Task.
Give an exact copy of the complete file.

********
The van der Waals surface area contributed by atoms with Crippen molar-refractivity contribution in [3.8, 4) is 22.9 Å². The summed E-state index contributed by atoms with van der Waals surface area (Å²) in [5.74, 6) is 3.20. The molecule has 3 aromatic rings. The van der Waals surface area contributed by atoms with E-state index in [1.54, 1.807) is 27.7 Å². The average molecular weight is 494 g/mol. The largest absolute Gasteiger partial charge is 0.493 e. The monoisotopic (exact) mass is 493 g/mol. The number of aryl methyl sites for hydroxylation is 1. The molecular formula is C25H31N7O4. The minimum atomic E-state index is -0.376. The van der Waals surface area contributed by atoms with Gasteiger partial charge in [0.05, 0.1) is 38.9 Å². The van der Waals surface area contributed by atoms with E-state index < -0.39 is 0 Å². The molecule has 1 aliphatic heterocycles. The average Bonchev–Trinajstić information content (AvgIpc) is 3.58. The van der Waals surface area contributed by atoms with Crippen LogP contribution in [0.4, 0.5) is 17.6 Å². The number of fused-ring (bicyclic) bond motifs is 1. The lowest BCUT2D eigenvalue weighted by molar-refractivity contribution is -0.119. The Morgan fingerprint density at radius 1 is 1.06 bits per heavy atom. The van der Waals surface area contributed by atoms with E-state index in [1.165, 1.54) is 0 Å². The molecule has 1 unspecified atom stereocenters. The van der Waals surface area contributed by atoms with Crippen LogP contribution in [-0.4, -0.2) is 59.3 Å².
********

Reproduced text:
The van der Waals surface area contributed by atoms with Crippen molar-refractivity contribution in [3.8, 4) is 22.9 Å². The summed E-state index contributed by atoms with van der Waals surface area (Å²) in [5.74, 6) is 3.20. The molecule has 3 aromatic rings. The van der Waals surface area contributed by atoms with E-state index in [1.54, 1.807) is 27.7 Å². The average molecular weight is 494 g/mol. The largest absolute Gasteiger partial charge is 0.493 e. The monoisotopic (exact) mass is 493 g/mol. The number of aryl methyl sites for hydroxylation is 1. The molecular formula is C25H31N7O4. The minimum atomic E-state index is -0.376. The van der Waals surface area contributed by atoms with Gasteiger partial charge in [0.05, 0.1) is 38.9 Å². The van der Waals surface area contributed by atoms with E-state index < -0.39 is 0 Å². The molecule has 1 aliphatic heterocycles. The average Bonchev–Trinajstić information content (AvgIpc) is 3.58. The van der Waals surface area contributed by atoms with Crippen LogP contribution in [0.4, 0.5) is 17.6 Å². The number of fused-ring (bicyclic) bond motifs is 1. The lowest BCUT2D eigenvalue weighted by molar-refractivity contribution is -0.119. The Morgan fingerprint density at radius 1 is 1.06 bits per heavy atom. The van der Waals surface area contributed by atoms with E-state index in [1.165, 1.54) is 0 Å². The molecule has 1 unspecified atom stereocenters. The van der Waals surface area contributed by atoms with Crippen LogP contribution in [-0.4, -0.2) is 59.3 Å².